Professor McLaughlin, please introduce yourself:
My name is Vallerie McLaughlin, I’m a professor of medicine and director of the Pulmonary Hypertension Program at the University of Michigan in Ann Arbor, Michigan.
What is the role of World Symposia in Pulmonary Hypertension studies?
So, the World Symposium of Pulmonary Hypertension has occurred many times and has made many unique contributions. The first Symposium was in 1973 and we did not have another Symposium then for 25 years until 1998.
Over the past two decades we have had more than a dozen therapies approved for Pulmonary Arterial Hypertension and these Symposium have led to experts getting together and discussing how we should study these medications, how we should treat patients, where the gaps are, what additional knowledge we need, how to spread the word about specific treatments or specific situations that need to be addressed: genetics, treatments, clinical trial design and many others.
We have founded this Association for the World Symposium of Pulmonary Hypertension to keep these meetings going and contributing. Each of our meetings have made important contributions. I remember the meeting that we had in Dana Point, California where the task force on clinical trial design, really talked about how we need to move this state forward, how we need to move from just six minutes hall walk trials to larger and point-driven trials, that have more clinically meaningful endpoints to patients these days.
And after that meeting trial design changed. It was a huge contribution that was made by the World Symposium and we need to keep that going.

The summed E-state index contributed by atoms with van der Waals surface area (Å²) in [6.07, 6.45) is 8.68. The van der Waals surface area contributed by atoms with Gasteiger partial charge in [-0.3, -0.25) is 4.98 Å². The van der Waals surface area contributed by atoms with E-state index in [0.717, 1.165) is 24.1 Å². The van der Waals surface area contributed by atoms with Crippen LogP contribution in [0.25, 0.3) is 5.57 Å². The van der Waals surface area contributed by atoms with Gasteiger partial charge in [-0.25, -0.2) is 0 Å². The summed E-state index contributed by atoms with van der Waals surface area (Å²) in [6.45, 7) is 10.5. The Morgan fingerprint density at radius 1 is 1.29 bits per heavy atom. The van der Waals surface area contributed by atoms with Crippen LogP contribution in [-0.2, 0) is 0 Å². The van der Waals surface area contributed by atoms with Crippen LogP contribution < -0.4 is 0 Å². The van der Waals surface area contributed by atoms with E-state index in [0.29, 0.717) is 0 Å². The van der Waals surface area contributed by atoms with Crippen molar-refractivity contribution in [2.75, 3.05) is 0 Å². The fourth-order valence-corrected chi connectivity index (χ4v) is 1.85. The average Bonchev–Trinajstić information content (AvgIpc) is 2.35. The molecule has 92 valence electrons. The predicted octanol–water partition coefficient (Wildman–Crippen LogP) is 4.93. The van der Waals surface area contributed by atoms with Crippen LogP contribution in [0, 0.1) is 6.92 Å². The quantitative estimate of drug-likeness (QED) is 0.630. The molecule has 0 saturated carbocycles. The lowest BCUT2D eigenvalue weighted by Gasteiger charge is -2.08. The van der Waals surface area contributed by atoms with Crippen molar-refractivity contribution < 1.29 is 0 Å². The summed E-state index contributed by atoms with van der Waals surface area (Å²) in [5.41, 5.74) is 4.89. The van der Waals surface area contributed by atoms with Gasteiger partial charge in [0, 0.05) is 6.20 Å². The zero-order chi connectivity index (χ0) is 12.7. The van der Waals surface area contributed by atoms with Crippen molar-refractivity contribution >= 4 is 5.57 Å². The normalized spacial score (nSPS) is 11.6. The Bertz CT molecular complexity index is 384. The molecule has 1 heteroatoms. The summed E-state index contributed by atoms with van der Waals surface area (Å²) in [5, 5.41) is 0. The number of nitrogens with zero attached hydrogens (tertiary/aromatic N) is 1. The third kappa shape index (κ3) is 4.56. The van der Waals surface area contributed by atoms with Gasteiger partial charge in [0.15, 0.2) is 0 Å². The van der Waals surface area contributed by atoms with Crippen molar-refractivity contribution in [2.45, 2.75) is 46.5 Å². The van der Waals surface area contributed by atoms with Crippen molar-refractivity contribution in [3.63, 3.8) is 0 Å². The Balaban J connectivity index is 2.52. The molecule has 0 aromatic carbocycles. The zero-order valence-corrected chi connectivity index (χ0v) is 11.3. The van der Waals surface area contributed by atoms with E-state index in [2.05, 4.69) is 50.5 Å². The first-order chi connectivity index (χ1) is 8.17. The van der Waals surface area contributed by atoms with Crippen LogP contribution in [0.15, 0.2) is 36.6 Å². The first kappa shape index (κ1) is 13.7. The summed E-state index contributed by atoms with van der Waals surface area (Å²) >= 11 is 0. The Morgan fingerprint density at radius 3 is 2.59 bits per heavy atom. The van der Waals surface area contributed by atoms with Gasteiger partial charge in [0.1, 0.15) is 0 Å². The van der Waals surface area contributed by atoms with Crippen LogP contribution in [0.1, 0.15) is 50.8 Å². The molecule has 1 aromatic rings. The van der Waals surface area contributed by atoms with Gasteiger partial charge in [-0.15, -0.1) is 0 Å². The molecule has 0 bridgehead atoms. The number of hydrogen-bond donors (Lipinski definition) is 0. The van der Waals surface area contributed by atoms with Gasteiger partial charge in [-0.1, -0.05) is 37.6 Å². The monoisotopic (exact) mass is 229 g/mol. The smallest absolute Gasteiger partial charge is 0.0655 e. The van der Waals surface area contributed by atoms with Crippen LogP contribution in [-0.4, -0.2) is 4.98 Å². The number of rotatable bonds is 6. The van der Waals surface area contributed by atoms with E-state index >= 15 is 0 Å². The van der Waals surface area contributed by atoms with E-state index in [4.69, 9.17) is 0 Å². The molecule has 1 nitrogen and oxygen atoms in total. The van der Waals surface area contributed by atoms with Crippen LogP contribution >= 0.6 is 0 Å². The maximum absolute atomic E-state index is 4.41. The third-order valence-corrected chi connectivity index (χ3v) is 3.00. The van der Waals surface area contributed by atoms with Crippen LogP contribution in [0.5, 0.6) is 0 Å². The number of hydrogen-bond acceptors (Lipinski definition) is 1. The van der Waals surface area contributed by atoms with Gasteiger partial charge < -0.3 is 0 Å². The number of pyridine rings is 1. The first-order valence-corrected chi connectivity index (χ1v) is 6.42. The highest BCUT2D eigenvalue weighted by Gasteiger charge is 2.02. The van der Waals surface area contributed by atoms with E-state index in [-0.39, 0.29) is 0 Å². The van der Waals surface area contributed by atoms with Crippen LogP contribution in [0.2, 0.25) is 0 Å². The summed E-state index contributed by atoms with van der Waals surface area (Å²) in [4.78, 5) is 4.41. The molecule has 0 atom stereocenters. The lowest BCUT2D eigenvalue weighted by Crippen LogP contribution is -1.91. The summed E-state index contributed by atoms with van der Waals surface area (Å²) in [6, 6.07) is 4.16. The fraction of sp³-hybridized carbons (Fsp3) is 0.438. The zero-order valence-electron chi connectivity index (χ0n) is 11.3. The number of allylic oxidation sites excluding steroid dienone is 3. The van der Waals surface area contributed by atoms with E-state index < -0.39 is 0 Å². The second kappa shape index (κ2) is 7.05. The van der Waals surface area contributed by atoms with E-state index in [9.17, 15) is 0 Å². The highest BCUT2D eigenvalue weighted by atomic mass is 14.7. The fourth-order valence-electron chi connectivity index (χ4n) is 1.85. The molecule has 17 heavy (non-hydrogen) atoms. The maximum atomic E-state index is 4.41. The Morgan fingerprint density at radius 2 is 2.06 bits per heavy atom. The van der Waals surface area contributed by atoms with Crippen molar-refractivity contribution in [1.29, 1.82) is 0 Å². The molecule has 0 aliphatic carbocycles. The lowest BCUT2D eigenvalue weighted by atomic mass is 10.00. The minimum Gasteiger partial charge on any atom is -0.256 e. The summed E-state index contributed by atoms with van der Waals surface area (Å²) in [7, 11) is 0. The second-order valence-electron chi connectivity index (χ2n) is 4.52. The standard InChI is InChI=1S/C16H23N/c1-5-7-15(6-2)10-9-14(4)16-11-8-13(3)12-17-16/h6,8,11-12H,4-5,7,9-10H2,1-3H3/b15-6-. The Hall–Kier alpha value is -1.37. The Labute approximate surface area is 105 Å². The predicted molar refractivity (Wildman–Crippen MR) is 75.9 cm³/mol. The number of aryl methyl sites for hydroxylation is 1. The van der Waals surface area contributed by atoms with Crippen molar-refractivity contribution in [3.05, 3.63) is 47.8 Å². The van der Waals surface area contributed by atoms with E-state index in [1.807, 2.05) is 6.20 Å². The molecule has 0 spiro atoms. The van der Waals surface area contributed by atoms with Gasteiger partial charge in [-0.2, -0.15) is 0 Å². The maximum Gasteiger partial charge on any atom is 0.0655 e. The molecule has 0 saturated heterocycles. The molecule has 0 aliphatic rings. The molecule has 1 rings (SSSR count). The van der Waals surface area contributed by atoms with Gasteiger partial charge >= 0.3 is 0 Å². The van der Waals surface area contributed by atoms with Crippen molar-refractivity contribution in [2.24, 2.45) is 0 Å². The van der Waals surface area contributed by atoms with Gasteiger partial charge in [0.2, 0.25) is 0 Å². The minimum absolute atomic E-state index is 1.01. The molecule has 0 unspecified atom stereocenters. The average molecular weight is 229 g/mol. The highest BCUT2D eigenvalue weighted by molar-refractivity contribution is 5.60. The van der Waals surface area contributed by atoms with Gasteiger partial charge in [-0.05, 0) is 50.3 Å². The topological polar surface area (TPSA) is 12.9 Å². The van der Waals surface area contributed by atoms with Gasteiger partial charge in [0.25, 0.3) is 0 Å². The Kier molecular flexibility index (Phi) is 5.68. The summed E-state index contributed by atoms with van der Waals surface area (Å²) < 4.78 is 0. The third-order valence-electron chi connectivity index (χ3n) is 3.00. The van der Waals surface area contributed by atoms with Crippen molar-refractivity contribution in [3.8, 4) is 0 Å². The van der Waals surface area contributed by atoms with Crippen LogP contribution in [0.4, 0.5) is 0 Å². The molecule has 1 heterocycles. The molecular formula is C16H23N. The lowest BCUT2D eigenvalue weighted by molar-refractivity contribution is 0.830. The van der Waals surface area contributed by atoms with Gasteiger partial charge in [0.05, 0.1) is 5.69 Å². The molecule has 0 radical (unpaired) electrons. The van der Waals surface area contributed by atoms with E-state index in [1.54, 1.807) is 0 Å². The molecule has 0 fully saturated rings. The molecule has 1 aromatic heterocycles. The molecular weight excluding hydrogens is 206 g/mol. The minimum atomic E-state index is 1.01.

This Association will form the bases of us continuing to have these meetings to talk about important topics in Pulmonary Arterial Hypertension and continue to make these contributions every five years, really in perpetuity.
How did you get involved in the previous editions of the World Symposia?
I have been so fortunate to be involved in the World Symposium since 1998 edition in Evian. I was a very junior faculty then, just presenting some of my initial research but over the years, I have had the opportunity to be much more involved, to be a task force chairman and now to even be one of the steering committee members.
I think my contributions include really discussing what content there needs to be pushing the envelope. I’ve chaired symposia task forces on goals and that’s something that’s involved immensely over the years, and in fact we’ve learned that achieving certain goals will improve a patient prognosis and at most recent Word Symposium in 2018 we had a whole section of a chapter about achieving treatment goals and I think this is really evolving how we treat patients.
Professor Rubin, Galiè and Simonneau are with you as founding partners of the World Symposia on Pulmonary Hypertension Association.
How would you describe your colleagues? What is their heritage in PH studies?
I feel so privileged to be working with Professor Rubin, Galiè and Simonneau on this Association. They’re all really legends in their field.
Dr. Rubin, he’s been a mentor of mine for many many years. He is really one of the fathers of Pulmonary Hypertension. He was writing papers about calcium channel blockers when he was still in training, many decades ago, and he has really seen this path from beginning to where we are currently.
Dr. Simonneau… Oh my God! He’s the leader of the French group and the French group has made so many important contributions to Pulmonary Hypertension over the years. They have this incredible database that has produced so many observations, so much literature that has affected how we treat patients.